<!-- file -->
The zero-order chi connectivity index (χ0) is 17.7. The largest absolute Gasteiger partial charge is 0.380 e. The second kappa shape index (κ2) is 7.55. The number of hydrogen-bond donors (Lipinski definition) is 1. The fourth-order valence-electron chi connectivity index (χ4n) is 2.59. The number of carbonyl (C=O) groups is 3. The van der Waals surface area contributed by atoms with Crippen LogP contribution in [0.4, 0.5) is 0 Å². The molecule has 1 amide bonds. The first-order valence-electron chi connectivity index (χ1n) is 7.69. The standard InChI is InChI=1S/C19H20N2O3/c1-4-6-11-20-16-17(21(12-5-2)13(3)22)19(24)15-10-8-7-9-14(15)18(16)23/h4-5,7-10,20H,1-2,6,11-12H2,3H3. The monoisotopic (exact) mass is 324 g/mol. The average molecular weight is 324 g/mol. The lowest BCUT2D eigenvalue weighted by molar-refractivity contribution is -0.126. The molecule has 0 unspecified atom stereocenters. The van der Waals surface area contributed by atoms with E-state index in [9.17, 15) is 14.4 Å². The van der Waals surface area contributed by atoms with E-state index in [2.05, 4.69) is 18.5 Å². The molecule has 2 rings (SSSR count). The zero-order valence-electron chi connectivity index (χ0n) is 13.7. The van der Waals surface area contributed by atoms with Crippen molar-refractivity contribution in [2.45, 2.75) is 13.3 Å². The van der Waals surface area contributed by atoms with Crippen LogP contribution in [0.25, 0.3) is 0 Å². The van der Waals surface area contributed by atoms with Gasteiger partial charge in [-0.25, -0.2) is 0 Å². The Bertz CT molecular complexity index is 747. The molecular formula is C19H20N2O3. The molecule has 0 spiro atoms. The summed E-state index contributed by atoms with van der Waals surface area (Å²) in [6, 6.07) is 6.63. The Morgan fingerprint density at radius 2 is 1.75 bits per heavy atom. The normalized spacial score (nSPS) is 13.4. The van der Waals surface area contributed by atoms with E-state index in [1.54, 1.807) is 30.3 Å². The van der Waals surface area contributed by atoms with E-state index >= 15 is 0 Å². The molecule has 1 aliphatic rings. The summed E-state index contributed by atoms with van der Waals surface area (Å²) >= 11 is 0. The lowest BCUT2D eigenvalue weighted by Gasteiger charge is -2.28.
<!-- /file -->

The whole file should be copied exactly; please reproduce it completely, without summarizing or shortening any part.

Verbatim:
The zero-order chi connectivity index (χ0) is 17.7. The largest absolute Gasteiger partial charge is 0.380 e. The second kappa shape index (κ2) is 7.55. The number of hydrogen-bond donors (Lipinski definition) is 1. The fourth-order valence-electron chi connectivity index (χ4n) is 2.59. The number of carbonyl (C=O) groups is 3. The van der Waals surface area contributed by atoms with Crippen LogP contribution in [0.4, 0.5) is 0 Å². The molecule has 1 amide bonds. The first-order valence-electron chi connectivity index (χ1n) is 7.69. The standard InChI is InChI=1S/C19H20N2O3/c1-4-6-11-20-16-17(21(12-5-2)13(3)22)19(24)15-10-8-7-9-14(15)18(16)23/h4-5,7-10,20H,1-2,6,11-12H2,3H3. The monoisotopic (exact) mass is 324 g/mol. The average molecular weight is 324 g/mol. The lowest BCUT2D eigenvalue weighted by molar-refractivity contribution is -0.126. The molecule has 0 unspecified atom stereocenters. The van der Waals surface area contributed by atoms with E-state index in [9.17, 15) is 14.4 Å². The van der Waals surface area contributed by atoms with E-state index in [2.05, 4.69) is 18.5 Å². The molecule has 2 rings (SSSR count). The zero-order valence-electron chi connectivity index (χ0n) is 13.7. The van der Waals surface area contributed by atoms with Crippen molar-refractivity contribution in [2.45, 2.75) is 13.3 Å². The van der Waals surface area contributed by atoms with Crippen LogP contribution in [0.25, 0.3) is 0 Å². The van der Waals surface area contributed by atoms with Gasteiger partial charge in [-0.25, -0.2) is 0 Å². The Bertz CT molecular complexity index is 747. The molecular formula is C19H20N2O3. The molecule has 0 spiro atoms. The summed E-state index contributed by atoms with van der Waals surface area (Å²) in [6, 6.07) is 6.63. The Morgan fingerprint density at radius 2 is 1.75 bits per heavy atom. The normalized spacial score (nSPS) is 13.4. The van der Waals surface area contributed by atoms with E-state index in [1.54, 1.807) is 30.3 Å². The van der Waals surface area contributed by atoms with E-state index >= 15 is 0 Å². The molecule has 1 aliphatic rings. The summed E-state index contributed by atoms with van der Waals surface area (Å²) >= 11 is 0. The lowest BCUT2D eigenvalue weighted by Gasteiger charge is -2.28.